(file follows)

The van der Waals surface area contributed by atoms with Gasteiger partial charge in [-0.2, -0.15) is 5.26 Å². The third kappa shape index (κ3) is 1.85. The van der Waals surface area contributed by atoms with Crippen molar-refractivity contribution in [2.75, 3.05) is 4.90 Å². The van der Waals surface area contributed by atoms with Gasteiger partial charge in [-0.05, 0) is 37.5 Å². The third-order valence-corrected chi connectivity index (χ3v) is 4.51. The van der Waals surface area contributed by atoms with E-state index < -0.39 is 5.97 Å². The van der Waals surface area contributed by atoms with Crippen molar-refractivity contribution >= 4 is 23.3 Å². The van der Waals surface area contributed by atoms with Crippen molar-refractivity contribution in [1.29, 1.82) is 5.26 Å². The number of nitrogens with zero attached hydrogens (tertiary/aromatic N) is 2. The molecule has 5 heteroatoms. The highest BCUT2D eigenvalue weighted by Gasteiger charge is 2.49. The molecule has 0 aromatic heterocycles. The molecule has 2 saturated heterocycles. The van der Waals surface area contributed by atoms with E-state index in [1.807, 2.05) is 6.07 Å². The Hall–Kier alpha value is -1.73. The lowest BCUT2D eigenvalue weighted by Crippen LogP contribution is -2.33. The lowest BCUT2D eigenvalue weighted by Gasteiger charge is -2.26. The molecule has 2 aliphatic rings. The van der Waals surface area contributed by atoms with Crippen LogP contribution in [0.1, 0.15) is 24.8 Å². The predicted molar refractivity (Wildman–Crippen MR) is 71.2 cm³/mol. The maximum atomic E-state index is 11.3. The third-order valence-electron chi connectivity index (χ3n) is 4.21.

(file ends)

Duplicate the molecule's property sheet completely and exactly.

The van der Waals surface area contributed by atoms with Gasteiger partial charge in [-0.2, -0.15) is 5.26 Å². The third kappa shape index (κ3) is 1.85. The van der Waals surface area contributed by atoms with Crippen molar-refractivity contribution in [2.75, 3.05) is 4.90 Å². The van der Waals surface area contributed by atoms with Gasteiger partial charge in [-0.05, 0) is 37.5 Å². The third-order valence-corrected chi connectivity index (χ3v) is 4.51. The van der Waals surface area contributed by atoms with E-state index < -0.39 is 5.97 Å². The van der Waals surface area contributed by atoms with Crippen molar-refractivity contribution >= 4 is 23.3 Å². The van der Waals surface area contributed by atoms with Crippen molar-refractivity contribution in [1.29, 1.82) is 5.26 Å². The number of nitrogens with zero attached hydrogens (tertiary/aromatic N) is 2. The molecule has 5 heteroatoms. The highest BCUT2D eigenvalue weighted by Gasteiger charge is 2.49. The molecule has 0 aromatic heterocycles. The molecule has 2 saturated heterocycles. The van der Waals surface area contributed by atoms with E-state index in [1.807, 2.05) is 6.07 Å². The Hall–Kier alpha value is -1.73. The lowest BCUT2D eigenvalue weighted by Crippen LogP contribution is -2.33. The lowest BCUT2D eigenvalue weighted by Gasteiger charge is -2.26. The molecule has 2 aliphatic rings. The van der Waals surface area contributed by atoms with Crippen LogP contribution in [0.1, 0.15) is 24.8 Å². The predicted molar refractivity (Wildman–Crippen MR) is 71.2 cm³/mol. The maximum atomic E-state index is 11.3. The third-order valence-electron chi connectivity index (χ3n) is 4.21.